If you believe, like I do, that Street Photography should be ‘candid’ and should capture and be about life on the ‘streets’, then pushing boundaries should stay within this context. A great example of a photographer pushing boundaries is Alexey Titarenko. His long exposures the blur the life component of Street Photography still capture the sense of ‘life’. It could easily be argued that his images ‘enhance’ life as the amalgamated blurs of lives in his images show the bland everyday mundane repetitive nature of everyday life.
If, on the other hand you are ok with ‘directing’ or ‘interacting’ with subjects, you could argue that bumping into them to capture their expressions and interactions with the rude person that just bumped into them, is pushing the boundaries. Is it everyday life? Did you capture a real moment? If you captured their reaction ‘before’ they realised they were being photographed, it would still be ‘candid’, perhaps ‘rude’, and if done on purpose could potentially be considered assault, but it would be ‘candid’ Street Photography. This would also be pushing the boundaries.
The point is that it becomes very important to define “What Street Photography is to you?.” What’s your definition? When you start pushing your own boundaries, are your images still in keeping with your definition? If you believe that ‘posed’ images of people on the streets is Street Photography as it captures ‘a person’ on the streets, does photographing them in a pool still count as Street Photography? What about photographing them in a studio? Where do you draw the line?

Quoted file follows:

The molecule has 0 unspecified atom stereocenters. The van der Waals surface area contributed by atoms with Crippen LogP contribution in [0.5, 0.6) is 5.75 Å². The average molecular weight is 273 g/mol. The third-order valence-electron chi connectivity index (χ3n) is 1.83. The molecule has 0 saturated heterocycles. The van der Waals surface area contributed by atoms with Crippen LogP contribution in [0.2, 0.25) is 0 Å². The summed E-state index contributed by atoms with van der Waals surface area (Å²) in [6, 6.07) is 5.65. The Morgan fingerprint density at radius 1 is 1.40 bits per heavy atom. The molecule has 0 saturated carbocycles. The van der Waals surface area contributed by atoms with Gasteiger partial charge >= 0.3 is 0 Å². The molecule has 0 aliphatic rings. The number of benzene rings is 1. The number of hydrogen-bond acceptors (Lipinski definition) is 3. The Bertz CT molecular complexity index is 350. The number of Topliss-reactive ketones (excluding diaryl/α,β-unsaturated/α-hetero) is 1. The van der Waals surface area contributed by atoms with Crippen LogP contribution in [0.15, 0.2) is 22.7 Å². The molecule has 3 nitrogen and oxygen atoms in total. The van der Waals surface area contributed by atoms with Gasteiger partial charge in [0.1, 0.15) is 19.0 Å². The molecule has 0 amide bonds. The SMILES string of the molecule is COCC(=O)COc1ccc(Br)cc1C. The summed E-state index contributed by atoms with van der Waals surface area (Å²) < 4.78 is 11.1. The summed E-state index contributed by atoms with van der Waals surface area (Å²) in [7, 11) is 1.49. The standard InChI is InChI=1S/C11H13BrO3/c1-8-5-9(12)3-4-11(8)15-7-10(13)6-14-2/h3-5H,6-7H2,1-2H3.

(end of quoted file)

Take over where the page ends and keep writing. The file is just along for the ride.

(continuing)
The important point is that ‘you’ should define Street Photography for yourself. But don’t be that lazy photographer. Put some thought into it, research it, think about it again, then decide. Oh, and if along the way you need to tweak your definition, make sure it’s a refinement and not just an easy way to get a photo of your dog on the couch, shown as Street Photography.
See you on the confused streets!
Saturday February 17th & Sunday 18th, 2017.
A comprehensive two-day workshop that will look at Composition and how its understanding leads to Personal Style.
This workshop will examine much more than the ten basic rules of composition including:
1. The Science and Psychology of Imagery
2. The Importance of Subject Matter
3. Elements of Composition
4. Medium Specific (In-Camera Controls)
5. Placement/Point of Focus
6. Division of Space including Negative Space
8. Balance (including how to recognize balance)
9. Notions and Devices
10. Breaking the Rules
And will further define and explore Style:
11. What is Style
12. Artistic & Photographic Style
13. Defining your Style
14. How to refine your Style